"Observations at Royal Oldham Hospital"
About: Royal Oldham Hospital Royal Oldham Hospital Oldham OL1 2JH
Posted by Margg5 (as ),
This story is being uploaded by Healthwatch Oldham on behalf of someone who wishes to remain anonymous. Any communication received from this story will be communicated to the person who submitted the information.
My mother was an inpatient at Royal Oldham Hospital for 23 days in July-August 2015. During that time I spent 7 hours each day on the ward feeding her and giving her drinks. This provided me with a chance to make a few observations. I have detailed these below:
1. One patient was well enough to be discharged one Friday, however, she was unable to go home until the Monday due to the fact that the I. V. Therapy Service (for antibiotics) did not operate in Rochdale. If she had lived in Oldham, she would have been able to go home. The lady was quite upset about this and it was also an example of bed blocking and costing the NHS unnecessary expense. I am unsure who runs the I. V. Therapy service, but could this be because Rochdale CCG have not commissioned this service, or another reason (e. g. not enough staff/cover provided by the provider? )
2. I witnessed porters and estates staff who used the toilets and did not wash their hands. Do Pennine Acute non-clinical staff such as estates staff receive training on the importance of this?
3. Equipment on wards - Special bibs were available on one ward for those patients who had difficulty eating. These were waterproof but also absorbent and caught food spills. Staff on another ward had never seen or heard of these before and were using waterproof nurses aprons which were plastic and meant food slipped from these aprons onto patients bedding and clothes.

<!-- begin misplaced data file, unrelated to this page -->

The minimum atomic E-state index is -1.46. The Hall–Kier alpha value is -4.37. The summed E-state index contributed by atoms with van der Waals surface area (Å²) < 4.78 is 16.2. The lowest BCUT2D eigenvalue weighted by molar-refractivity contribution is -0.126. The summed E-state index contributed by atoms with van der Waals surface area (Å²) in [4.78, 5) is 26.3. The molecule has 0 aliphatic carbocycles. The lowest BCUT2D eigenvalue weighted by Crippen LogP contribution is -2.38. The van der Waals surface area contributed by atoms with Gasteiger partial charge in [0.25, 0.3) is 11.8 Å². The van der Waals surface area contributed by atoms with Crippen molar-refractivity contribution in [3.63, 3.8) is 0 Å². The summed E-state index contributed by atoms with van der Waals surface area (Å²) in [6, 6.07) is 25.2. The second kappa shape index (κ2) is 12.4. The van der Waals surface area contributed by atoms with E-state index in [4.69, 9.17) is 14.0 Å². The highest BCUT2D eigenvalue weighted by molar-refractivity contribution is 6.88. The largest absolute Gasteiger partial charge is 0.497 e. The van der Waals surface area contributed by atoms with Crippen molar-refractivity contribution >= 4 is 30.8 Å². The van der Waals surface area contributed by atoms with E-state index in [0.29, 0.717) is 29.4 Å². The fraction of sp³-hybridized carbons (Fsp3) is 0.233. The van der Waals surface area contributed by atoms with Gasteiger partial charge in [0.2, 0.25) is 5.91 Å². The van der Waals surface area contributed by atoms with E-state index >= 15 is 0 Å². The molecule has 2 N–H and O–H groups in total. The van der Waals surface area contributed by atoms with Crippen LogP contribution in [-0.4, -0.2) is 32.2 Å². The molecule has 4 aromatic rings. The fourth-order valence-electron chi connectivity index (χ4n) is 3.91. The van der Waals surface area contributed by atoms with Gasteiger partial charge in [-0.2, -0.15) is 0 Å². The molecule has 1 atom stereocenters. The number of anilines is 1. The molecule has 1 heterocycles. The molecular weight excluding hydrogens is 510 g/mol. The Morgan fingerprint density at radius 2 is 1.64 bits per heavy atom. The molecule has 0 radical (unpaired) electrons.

4. Patient photography. - Patient conditions, e. g. pressure ulcers were photographed and placed on medical records. I don't think the reasons for this were adequately explained. I think something needs to be handed to patients to explain confidentiality etc.
5. I observed some patients who hardly ate or drank anything all day. Some Health Care Assistants were able to assist patients with their eating and drinking, but many staff went on their lunch and dinner breaks at the same time as patients, meaning wards were low on staff. It would appear that patients were left until they were sufficiently dehydrated to warrant placing them on a drip.
6. The bedside TV and telephone provisions were not clear and I witnessed a number of patients who were having difficulty with it. One person spent £10 in 20 minutes on the phone due to unclear instructions / unclear promotions. There is an ‘*’ after the statement that calls and TV packages are FREE. Then at the bottom there is a statement that this may require a bundle purchase which isn't very clear. In general, the TV screens explaining the deals on offer are unclear, unfair and misleading.